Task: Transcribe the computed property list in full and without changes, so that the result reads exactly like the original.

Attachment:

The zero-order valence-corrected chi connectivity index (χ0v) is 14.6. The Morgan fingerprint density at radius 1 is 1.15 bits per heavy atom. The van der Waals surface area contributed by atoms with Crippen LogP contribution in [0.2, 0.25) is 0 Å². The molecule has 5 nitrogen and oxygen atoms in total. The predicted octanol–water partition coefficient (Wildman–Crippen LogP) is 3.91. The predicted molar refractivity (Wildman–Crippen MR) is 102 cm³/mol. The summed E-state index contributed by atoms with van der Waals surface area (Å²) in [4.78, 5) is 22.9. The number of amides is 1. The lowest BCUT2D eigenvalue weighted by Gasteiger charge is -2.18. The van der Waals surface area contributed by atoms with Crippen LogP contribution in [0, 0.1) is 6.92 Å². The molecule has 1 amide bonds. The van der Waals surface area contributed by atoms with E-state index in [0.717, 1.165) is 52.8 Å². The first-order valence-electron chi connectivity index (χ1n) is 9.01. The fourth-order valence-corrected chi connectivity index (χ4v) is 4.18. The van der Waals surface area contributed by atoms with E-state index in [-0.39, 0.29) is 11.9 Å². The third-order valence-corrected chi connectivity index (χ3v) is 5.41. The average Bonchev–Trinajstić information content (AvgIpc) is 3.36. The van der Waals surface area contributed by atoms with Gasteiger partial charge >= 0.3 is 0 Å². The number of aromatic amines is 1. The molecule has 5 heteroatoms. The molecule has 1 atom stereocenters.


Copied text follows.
The zero-order valence-corrected chi connectivity index (χ0v) is 14.6. The Morgan fingerprint density at radius 1 is 1.15 bits per heavy atom. The van der Waals surface area contributed by atoms with Crippen LogP contribution in [0.2, 0.25) is 0 Å². The molecule has 5 nitrogen and oxygen atoms in total. The predicted octanol–water partition coefficient (Wildman–Crippen LogP) is 3.91. The predicted molar refractivity (Wildman–Crippen MR) is 102 cm³/mol. The summed E-state index contributed by atoms with van der Waals surface area (Å²) in [4.78, 5) is 22.9. The number of amides is 1. The lowest BCUT2D eigenvalue weighted by Gasteiger charge is -2.18. The van der Waals surface area contributed by atoms with Crippen LogP contribution in [0, 0.1) is 6.92 Å². The molecule has 1 amide bonds. The van der Waals surface area contributed by atoms with E-state index in [0.717, 1.165) is 52.8 Å². The first-order valence-electron chi connectivity index (χ1n) is 9.01. The fourth-order valence-corrected chi connectivity index (χ4v) is 4.18. The van der Waals surface area contributed by atoms with E-state index in [-0.39, 0.29) is 11.9 Å². The third-order valence-corrected chi connectivity index (χ3v) is 5.41. The average Bonchev–Trinajstić information content (AvgIpc) is 3.36. The van der Waals surface area contributed by atoms with Gasteiger partial charge >= 0.3 is 0 Å². The number of aromatic amines is 1. The molecule has 5 heteroatoms. The molecule has 1 atom stereocenters.